It has been two decades since Americans last witnessed impeachment proceedings against a president, and these will be the first of the social media era. Republicans, who then controlled the House, brought impeachment charges against Democratic President Bill Clinton in a scandal involving his sexual relationship with a White House intern. The Senate ultimately voted to keep Clinton in office.

Only two US presidents ever have been impeached. No president has been removed through the impeachment process.

The focus of the inquiry is on a July 25 telephone call in which Mr Trump asked Ukrainian President Volodymyr Zelenskiy to open a corruption investigation into Mr Biden and his son Hunter Biden and into a discredited theory that Ukraine, not Russia, meddled in the 2016 US election. Hunter Biden had worked for a Ukrainian energy company called Burisma.

Democrats are looking into whether Mr Trump abused his power by withholding US$391 million in security aid to Ukraine - a vulnerable US ally facing Russian aggression - as leverage to pressure Kiev into conducting investigations politically beneficial to Mr Trump. The money - approved by the US Congress to help Ukraine combat Russia-backed separatists in the eastern part of the country - was later provided to Ukraine.

Mr Trump has denied any wrongdoing, derided some of the current and former US officials who have appeared before committees as "Never Trumpers" - a term referring to Republican opponents of the president who he has called "human scum" - and branded the investigation a witch hunt aimed at hurting his re-election changes.

Before the start of the hearing, Mr Trump continued to raise doubts about the witnesses' loyalties, tweeting "NEVER TRUMPERS" and reiterating a refrain echoed by his political supporters: "READ THE TRANSCRIPT."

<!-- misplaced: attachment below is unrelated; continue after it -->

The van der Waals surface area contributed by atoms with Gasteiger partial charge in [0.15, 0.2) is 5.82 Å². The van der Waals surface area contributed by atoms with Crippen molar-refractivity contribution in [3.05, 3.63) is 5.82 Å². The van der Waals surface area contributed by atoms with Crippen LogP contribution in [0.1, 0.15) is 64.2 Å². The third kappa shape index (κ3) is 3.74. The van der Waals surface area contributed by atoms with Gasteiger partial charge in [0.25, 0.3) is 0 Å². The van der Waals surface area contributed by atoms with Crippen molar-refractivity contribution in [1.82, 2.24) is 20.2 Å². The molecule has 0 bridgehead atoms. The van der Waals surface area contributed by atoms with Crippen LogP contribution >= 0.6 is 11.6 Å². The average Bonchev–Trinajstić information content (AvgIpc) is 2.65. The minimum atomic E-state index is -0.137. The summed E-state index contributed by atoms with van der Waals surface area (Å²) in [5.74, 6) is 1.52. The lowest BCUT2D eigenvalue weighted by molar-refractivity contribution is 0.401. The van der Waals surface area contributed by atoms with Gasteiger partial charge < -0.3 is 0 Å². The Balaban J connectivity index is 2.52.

A handful of protesters stood outside the Capitol building holding signs reading "Remove Trump" and "Trump Lies all the Time."

Some Republicans tried to put the focus on the impeachment process established by Democrats, complaining of an inability to call the witnesses they want and the lack of counsel for the president in the proceedings.

Lawmakers leading the probe released transcripts of closed-door testimony last week showing that Mr Taylor said a White House-led effort to pressure Kiev to investigate Ukrainian energy company Burisma was motivated by a desire to help Mr Trump win re-election next year.

Mr Taylor testified he had been concerned to learn that security aid to Ukraine, as well as a White House meeting between Mr Trump and Mr Zelenskiy, had been delayed for political reasons.

Mr Kent said he had been alarmed by efforts by Mr Trump's personal lawyer, Rudy Giuliani, and others to pressure Ukraine. Mr Kent said Mr Giuliani - who Democrats have accused of conducting a shadow foreign policy effort in Ukraine to benefit the president - had conducted a "campaign full of lies" against Marie Yovanovitch, who was abruptly pulled from her post as US ambassador to Ukraine in May. She will give public testimony on Friday.

Mr Taylor and Mr Kent were testifying together because "they both were witness to the full storyline of the president's misconduct," an official working on the impeachment inquiry said.

For both sides, the electoral implications of the impeachment process is clear as it looms over other issues, such as the economy and immigration, as the 2020 election campaign gathers steam.

Democrats are hoping to convince independent voters and other doubters that Mr Trump was wrong not only in asking Ukraine to dig up dirt on his rival but in making it a "quid pro quo" - a Latin meaning a favour in exchange for a favour.

Republicans want to paint the hearings as a partisan exercise by Mr Trump's opponents who resented failing to gain more politically from former Special Counsel Robert Mueller's investigation that detailed Russian interference in the 2016 election to boost Mr Trump's candidacy. Mr Mueller documented extensive contacts between the Trump campaign and Russia but found insufficient evidence to prove a criminal conspiracy.